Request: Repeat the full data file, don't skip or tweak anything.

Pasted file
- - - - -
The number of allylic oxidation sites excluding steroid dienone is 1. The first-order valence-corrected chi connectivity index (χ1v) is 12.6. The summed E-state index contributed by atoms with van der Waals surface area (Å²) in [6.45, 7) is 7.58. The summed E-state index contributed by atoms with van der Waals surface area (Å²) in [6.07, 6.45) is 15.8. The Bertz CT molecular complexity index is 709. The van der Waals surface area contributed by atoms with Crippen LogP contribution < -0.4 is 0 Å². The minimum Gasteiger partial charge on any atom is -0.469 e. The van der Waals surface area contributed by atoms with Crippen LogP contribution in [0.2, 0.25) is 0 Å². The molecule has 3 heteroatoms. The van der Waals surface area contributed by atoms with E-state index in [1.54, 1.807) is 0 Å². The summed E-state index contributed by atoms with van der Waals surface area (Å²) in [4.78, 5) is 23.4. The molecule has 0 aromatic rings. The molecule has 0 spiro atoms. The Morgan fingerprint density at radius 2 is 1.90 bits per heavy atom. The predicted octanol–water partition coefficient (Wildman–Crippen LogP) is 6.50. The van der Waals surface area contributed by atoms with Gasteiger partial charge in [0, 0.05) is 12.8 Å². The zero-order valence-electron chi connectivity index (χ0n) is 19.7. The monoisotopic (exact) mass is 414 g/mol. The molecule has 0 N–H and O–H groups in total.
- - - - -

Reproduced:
The number of allylic oxidation sites excluding steroid dienone is 1. The first-order valence-corrected chi connectivity index (χ1v) is 12.6. The summed E-state index contributed by atoms with van der Waals surface area (Å²) in [6.45, 7) is 7.58. The summed E-state index contributed by atoms with van der Waals surface area (Å²) in [6.07, 6.45) is 15.8. The Bertz CT molecular complexity index is 709. The van der Waals surface area contributed by atoms with Crippen LogP contribution < -0.4 is 0 Å². The minimum Gasteiger partial charge on any atom is -0.469 e. The van der Waals surface area contributed by atoms with Crippen LogP contribution in [0.2, 0.25) is 0 Å². The molecule has 3 heteroatoms. The van der Waals surface area contributed by atoms with E-state index in [1.54, 1.807) is 0 Å². The summed E-state index contributed by atoms with van der Waals surface area (Å²) in [4.78, 5) is 23.4. The molecule has 0 aromatic rings. The molecule has 0 spiro atoms. The Morgan fingerprint density at radius 2 is 1.90 bits per heavy atom. The predicted octanol–water partition coefficient (Wildman–Crippen LogP) is 6.50. The van der Waals surface area contributed by atoms with Gasteiger partial charge in [0, 0.05) is 12.8 Å². The zero-order valence-electron chi connectivity index (χ0n) is 19.7. The monoisotopic (exact) mass is 414 g/mol. The molecule has 0 N–H and O–H groups in total.